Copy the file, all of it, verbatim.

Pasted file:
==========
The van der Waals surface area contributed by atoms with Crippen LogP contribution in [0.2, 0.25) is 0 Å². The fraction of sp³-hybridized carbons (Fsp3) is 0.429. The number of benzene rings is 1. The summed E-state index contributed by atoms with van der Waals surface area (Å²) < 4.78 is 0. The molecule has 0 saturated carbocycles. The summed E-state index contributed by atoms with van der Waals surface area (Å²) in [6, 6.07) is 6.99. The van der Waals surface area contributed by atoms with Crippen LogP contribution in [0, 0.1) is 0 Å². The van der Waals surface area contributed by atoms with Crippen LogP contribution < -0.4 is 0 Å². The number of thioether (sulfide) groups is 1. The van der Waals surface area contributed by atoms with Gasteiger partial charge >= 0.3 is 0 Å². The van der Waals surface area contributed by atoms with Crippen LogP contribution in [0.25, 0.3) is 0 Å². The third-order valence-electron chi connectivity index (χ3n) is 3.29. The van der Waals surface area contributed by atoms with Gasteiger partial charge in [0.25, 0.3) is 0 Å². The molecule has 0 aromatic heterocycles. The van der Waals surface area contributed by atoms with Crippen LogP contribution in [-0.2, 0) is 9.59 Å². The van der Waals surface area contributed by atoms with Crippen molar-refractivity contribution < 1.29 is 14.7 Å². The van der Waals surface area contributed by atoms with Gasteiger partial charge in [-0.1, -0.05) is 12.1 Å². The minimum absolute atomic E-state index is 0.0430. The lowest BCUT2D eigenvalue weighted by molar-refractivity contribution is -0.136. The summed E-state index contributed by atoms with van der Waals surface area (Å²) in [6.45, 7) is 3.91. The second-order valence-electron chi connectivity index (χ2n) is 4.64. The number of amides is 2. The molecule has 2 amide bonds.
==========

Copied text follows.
The van der Waals surface area contributed by atoms with Crippen LogP contribution in [0.2, 0.25) is 0 Å². The fraction of sp³-hybridized carbons (Fsp3) is 0.429. The number of benzene rings is 1. The summed E-state index contributed by atoms with van der Waals surface area (Å²) < 4.78 is 0. The molecule has 0 saturated carbocycles. The summed E-state index contributed by atoms with van der Waals surface area (Å²) in [6, 6.07) is 6.99. The van der Waals surface area contributed by atoms with Crippen LogP contribution in [0, 0.1) is 0 Å². The van der Waals surface area contributed by atoms with Crippen LogP contribution < -0.4 is 0 Å². The number of thioether (sulfide) groups is 1. The van der Waals surface area contributed by atoms with Gasteiger partial charge >= 0.3 is 0 Å². The van der Waals surface area contributed by atoms with Crippen LogP contribution in [0.25, 0.3) is 0 Å². The third-order valence-electron chi connectivity index (χ3n) is 3.29. The van der Waals surface area contributed by atoms with Gasteiger partial charge in [0.25, 0.3) is 0 Å². The molecule has 0 aromatic heterocycles. The van der Waals surface area contributed by atoms with Crippen LogP contribution in [-0.2, 0) is 9.59 Å². The van der Waals surface area contributed by atoms with Crippen molar-refractivity contribution < 1.29 is 14.7 Å². The van der Waals surface area contributed by atoms with Gasteiger partial charge in [-0.1, -0.05) is 12.1 Å². The minimum absolute atomic E-state index is 0.0430. The lowest BCUT2D eigenvalue weighted by molar-refractivity contribution is -0.136. The summed E-state index contributed by atoms with van der Waals surface area (Å²) in [6.45, 7) is 3.91. The second-order valence-electron chi connectivity index (χ2n) is 4.64. The number of amides is 2. The molecule has 2 amide bonds.